The Cri-Cri is a popular homebuilt design developed in France by engineer and pilot Michel Colomban. Colomban became fascinated by small aircraft and hoped to create a tiny and economical plane with good performance and aerobatic capabilities. His goal was a very simple and lightweight construction using no more than a 20-hp engine powering an airframe carrying a 172 lb (78 kg) pilot and 22 lb (10 kg) of fuel. Colomban's initial study in the late 1950s suggested that a single seat aircraft with a maximum takeoff weight of 395 lb (180 kg) and a wing area of 43 ft² (4 m²) was feasible.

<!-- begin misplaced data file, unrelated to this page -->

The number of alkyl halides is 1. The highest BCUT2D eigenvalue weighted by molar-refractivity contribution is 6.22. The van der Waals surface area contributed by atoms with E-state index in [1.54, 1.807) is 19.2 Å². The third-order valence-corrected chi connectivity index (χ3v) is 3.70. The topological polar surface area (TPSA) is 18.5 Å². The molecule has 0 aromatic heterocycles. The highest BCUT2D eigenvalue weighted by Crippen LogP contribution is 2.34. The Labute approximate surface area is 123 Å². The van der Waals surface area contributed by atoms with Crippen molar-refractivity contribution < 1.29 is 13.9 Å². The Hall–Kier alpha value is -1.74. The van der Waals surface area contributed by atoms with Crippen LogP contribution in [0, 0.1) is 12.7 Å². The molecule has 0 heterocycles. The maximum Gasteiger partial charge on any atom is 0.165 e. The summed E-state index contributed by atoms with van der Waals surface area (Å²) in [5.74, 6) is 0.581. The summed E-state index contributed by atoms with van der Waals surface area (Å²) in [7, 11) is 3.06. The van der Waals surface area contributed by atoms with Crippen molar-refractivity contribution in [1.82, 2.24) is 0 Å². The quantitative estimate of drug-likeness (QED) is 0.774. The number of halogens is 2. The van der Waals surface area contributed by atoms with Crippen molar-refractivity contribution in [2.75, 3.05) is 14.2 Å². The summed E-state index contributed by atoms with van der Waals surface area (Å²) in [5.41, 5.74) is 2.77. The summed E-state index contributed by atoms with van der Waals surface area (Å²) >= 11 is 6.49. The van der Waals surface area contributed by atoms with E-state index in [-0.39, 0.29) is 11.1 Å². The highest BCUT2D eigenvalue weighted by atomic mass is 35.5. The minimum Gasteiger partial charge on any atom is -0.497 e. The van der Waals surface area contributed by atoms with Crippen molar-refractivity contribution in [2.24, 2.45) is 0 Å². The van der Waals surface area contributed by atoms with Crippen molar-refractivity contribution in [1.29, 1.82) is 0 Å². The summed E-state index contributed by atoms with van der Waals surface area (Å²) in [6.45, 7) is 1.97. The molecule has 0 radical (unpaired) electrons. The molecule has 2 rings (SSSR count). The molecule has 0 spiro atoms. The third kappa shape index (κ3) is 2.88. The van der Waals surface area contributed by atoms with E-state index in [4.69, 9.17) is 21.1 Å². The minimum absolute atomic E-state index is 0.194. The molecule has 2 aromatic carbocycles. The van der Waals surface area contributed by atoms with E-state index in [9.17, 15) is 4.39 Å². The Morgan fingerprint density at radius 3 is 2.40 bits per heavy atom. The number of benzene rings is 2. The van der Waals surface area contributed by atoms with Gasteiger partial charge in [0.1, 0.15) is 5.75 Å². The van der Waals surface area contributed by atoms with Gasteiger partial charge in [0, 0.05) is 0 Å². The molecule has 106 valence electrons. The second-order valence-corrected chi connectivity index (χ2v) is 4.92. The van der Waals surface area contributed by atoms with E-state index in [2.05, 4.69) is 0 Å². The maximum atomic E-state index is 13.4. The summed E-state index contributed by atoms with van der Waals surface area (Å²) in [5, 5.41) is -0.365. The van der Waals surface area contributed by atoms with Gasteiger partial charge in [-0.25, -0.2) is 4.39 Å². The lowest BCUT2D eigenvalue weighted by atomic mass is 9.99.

Over a decade later, Colomban returned to his pet project but was able to make several improvements due to advances in technology. He incorporated new more efficient low-drag airfoils, composite parts, and thinner sheet metal for the wing skin to reduce weight and wing area to just 33 ft² (3.1 m²). The new aircraft also adopted twin 8-hp Stihl chain-saw engines, like those used aboard ultralights, in place of the planned single 20-hp engine. The change not only made the aircraft lighter but also improved the efficiency of each engine's propeller. Construction of the first example took about 1,500 hours, and several structural load tests were conducted to prove its advanced design elements were safe.